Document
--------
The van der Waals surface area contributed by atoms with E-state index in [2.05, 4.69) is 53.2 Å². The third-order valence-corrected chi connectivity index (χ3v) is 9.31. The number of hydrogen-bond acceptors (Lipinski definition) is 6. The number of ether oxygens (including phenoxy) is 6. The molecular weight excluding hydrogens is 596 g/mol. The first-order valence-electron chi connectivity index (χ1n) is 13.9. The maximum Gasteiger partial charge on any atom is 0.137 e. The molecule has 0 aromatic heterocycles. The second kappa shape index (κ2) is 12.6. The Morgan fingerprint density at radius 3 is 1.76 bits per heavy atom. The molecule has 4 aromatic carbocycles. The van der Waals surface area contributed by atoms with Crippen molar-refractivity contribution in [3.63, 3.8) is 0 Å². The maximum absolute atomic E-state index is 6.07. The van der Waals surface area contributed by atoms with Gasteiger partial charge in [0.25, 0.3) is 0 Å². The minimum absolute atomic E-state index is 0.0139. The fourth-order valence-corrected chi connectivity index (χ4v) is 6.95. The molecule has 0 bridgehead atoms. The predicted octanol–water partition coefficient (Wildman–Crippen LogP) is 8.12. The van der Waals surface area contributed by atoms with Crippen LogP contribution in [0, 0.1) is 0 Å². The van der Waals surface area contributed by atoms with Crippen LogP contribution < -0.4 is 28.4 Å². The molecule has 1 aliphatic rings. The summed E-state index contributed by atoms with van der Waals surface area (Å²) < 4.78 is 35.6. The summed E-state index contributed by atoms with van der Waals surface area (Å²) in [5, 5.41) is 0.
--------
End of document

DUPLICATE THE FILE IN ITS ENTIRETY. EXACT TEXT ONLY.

The van der Waals surface area contributed by atoms with E-state index in [2.05, 4.69) is 53.2 Å². The third-order valence-corrected chi connectivity index (χ3v) is 9.31. The number of hydrogen-bond acceptors (Lipinski definition) is 6. The number of ether oxygens (including phenoxy) is 6. The molecular weight excluding hydrogens is 596 g/mol. The first-order valence-electron chi connectivity index (χ1n) is 13.9. The maximum Gasteiger partial charge on any atom is 0.137 e. The molecule has 0 aromatic heterocycles. The second kappa shape index (κ2) is 12.6. The Morgan fingerprint density at radius 3 is 1.76 bits per heavy atom. The molecule has 4 aromatic carbocycles. The van der Waals surface area contributed by atoms with Crippen molar-refractivity contribution in [3.63, 3.8) is 0 Å². The maximum absolute atomic E-state index is 6.07. The van der Waals surface area contributed by atoms with Gasteiger partial charge in [0.25, 0.3) is 0 Å². The minimum absolute atomic E-state index is 0.0139. The fourth-order valence-corrected chi connectivity index (χ4v) is 6.95. The molecule has 0 bridgehead atoms. The predicted octanol–water partition coefficient (Wildman–Crippen LogP) is 8.12. The van der Waals surface area contributed by atoms with Crippen LogP contribution in [0, 0.1) is 0 Å². The van der Waals surface area contributed by atoms with Crippen LogP contribution < -0.4 is 28.4 Å². The molecule has 1 aliphatic rings. The summed E-state index contributed by atoms with van der Waals surface area (Å²) < 4.78 is 35.6. The summed E-state index contributed by atoms with van der Waals surface area (Å²) in [5, 5.41) is 0.